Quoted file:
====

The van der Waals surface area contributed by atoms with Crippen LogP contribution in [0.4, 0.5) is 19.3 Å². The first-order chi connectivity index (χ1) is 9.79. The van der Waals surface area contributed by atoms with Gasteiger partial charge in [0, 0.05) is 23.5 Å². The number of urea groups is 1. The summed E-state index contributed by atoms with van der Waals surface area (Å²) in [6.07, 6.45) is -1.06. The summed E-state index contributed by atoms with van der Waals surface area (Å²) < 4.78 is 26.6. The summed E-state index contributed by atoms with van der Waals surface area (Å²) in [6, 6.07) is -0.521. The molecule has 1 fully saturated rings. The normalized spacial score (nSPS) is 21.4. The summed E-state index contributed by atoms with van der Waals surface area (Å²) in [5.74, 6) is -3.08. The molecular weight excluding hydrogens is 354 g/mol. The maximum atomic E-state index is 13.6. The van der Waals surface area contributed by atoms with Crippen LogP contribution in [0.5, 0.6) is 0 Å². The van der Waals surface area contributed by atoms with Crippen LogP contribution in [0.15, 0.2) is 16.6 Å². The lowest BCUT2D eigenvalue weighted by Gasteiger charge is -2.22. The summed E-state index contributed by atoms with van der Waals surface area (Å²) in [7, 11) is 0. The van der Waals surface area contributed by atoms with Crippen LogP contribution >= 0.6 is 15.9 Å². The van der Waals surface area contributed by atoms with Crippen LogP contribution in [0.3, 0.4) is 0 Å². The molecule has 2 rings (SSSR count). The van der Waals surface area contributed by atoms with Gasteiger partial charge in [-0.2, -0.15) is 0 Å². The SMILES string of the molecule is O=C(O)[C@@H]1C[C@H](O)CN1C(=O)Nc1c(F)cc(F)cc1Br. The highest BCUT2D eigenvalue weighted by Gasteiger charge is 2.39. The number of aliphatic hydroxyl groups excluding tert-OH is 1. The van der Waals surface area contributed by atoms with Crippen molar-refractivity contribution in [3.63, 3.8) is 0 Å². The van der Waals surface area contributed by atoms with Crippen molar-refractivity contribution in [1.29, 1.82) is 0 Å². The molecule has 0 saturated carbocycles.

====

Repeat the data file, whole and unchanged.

The van der Waals surface area contributed by atoms with Crippen LogP contribution in [0.4, 0.5) is 19.3 Å². The first-order chi connectivity index (χ1) is 9.79. The van der Waals surface area contributed by atoms with Gasteiger partial charge in [0, 0.05) is 23.5 Å². The number of urea groups is 1. The summed E-state index contributed by atoms with van der Waals surface area (Å²) in [6.07, 6.45) is -1.06. The summed E-state index contributed by atoms with van der Waals surface area (Å²) < 4.78 is 26.6. The summed E-state index contributed by atoms with van der Waals surface area (Å²) in [6, 6.07) is -0.521. The molecule has 1 fully saturated rings. The normalized spacial score (nSPS) is 21.4. The summed E-state index contributed by atoms with van der Waals surface area (Å²) in [5.74, 6) is -3.08. The molecular weight excluding hydrogens is 354 g/mol. The maximum atomic E-state index is 13.6. The van der Waals surface area contributed by atoms with Crippen LogP contribution in [0.5, 0.6) is 0 Å². The van der Waals surface area contributed by atoms with Crippen LogP contribution in [0.15, 0.2) is 16.6 Å². The lowest BCUT2D eigenvalue weighted by Gasteiger charge is -2.22. The summed E-state index contributed by atoms with van der Waals surface area (Å²) in [7, 11) is 0. The van der Waals surface area contributed by atoms with Crippen LogP contribution >= 0.6 is 15.9 Å². The van der Waals surface area contributed by atoms with Crippen LogP contribution in [0.3, 0.4) is 0 Å². The molecule has 2 rings (SSSR count). The van der Waals surface area contributed by atoms with Gasteiger partial charge in [-0.2, -0.15) is 0 Å². The SMILES string of the molecule is O=C(O)[C@@H]1C[C@H](O)CN1C(=O)Nc1c(F)cc(F)cc1Br. The highest BCUT2D eigenvalue weighted by Gasteiger charge is 2.39. The number of aliphatic hydroxyl groups excluding tert-OH is 1. The van der Waals surface area contributed by atoms with Crippen molar-refractivity contribution in [3.63, 3.8) is 0 Å². The van der Waals surface area contributed by atoms with Crippen molar-refractivity contribution in [1.29, 1.82) is 0 Å². The molecule has 0 saturated carbocycles.